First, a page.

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June 21, 2013

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There seems to be a long-term reciprocating polarity between plutocracy and populism, the former openly championing the cause of wealth and property against the claims of the masses, the latter trying sporadically to represent the ordinary people.

Seriously, the claims of the masses? Doc, this doesn't strike you as a bit of a tired cliche?

I'd prefer "claimants with suspicious masses who before Obamacare would have been kicked off their sporadic health insurance."

When the cliches tire, opt for wordiness.

There's a lot of phrases that are so shopworn that they should have their jersies retired. I would put "carefully orchestrated" right about at the top of that list. Also, anything that has the word kabuki in it that isn't literally describing kabuki.

Not that I don't share McKTx's opinion, here, butI probably wouldn't have said anything, just as I wouldn't have (again) remarked about how workers seems to only apply to certain classes of people who are a subset of all workers.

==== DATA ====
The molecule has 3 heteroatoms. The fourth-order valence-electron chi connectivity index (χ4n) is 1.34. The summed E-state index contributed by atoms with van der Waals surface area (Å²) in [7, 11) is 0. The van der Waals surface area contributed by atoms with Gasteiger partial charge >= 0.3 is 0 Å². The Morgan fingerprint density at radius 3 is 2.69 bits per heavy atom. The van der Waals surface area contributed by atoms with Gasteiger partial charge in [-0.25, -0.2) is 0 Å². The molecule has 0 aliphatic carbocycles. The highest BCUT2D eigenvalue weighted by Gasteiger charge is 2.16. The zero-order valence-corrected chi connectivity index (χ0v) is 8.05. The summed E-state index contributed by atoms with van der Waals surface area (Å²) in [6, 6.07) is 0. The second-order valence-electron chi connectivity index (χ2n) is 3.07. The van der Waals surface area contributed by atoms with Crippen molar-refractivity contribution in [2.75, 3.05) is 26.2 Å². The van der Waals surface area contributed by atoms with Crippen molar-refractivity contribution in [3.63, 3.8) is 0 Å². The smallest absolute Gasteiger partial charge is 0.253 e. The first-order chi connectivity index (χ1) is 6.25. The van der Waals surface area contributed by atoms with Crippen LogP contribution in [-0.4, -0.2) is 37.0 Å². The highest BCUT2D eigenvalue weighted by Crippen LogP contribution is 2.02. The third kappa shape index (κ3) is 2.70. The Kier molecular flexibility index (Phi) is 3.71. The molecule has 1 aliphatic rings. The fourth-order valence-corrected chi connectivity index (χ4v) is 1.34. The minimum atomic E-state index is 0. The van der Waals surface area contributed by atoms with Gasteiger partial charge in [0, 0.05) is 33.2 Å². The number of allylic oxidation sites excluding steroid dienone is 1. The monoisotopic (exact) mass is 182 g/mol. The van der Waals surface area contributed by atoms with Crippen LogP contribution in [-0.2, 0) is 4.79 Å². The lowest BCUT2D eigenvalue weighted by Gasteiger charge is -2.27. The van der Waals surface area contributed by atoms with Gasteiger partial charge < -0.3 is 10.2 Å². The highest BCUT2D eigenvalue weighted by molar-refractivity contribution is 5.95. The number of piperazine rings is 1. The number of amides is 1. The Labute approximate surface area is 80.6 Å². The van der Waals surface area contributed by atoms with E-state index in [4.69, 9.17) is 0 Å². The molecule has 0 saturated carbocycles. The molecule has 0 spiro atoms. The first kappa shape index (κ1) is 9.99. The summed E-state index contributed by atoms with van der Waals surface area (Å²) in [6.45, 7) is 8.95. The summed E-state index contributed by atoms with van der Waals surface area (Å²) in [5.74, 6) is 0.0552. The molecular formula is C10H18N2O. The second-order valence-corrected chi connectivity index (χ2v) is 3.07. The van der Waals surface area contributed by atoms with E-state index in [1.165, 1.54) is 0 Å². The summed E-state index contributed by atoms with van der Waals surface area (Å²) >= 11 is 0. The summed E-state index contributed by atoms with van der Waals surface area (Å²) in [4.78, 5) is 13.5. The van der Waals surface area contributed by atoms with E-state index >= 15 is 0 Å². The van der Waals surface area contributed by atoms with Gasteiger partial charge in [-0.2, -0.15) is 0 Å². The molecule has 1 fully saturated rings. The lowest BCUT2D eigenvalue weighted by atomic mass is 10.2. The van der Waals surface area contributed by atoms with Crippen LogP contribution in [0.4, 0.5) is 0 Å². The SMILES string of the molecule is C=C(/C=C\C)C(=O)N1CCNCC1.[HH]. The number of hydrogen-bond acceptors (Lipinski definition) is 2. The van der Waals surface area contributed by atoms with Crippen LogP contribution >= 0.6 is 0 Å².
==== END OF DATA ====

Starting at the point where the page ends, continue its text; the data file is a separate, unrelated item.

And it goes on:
I think there is such as thiig as "human nature" as long as it is remembered thatgeneralizations about groups often don't apply to individuals.

A lot of human history, which viewed from afar appears irrational, becomes uderstandable if people en masse are seen as territorial packhunters, kind of like wolves.

And by "underrstadble" I don't mean "good" or "beneficail". The idea that people are created in the image of God strikes me as completely wrong, both in terms of what humans are like and in terms of what a diety would be like.

I'm not completely sure if you mean that "claims of the masses" is a tired cliche simply as a phrase, or whether you mean it's so as a concept ... or both, McKTex.

I'm not completely sure if you mean that "claims of the masses" is a tired cliche simply as a phrase, or whether you mean it's so as a concept ... or both, McKTex.

Both.

Dammit, missed this one:

Those who have position, wealth, or power and don't want to share them with women and/or minorities have, of course, developed new ways to discriminate.

I was at the White Rich Guys' Club the other day and this topic came up--again. After that, I met with my daughter and her other MBA friends and had drinks. Some of her friends were 'women of color.' I think we're failing at keeping *them* down.

I wouldn't have picked 'claims of the masses' as a problem. The Google Ngram viewer has this

http://books.google.com/ngrams/graph?content=claims+of+the+masses&year_start=1800&year_end=2000&corpus=15&smoothing=3&share=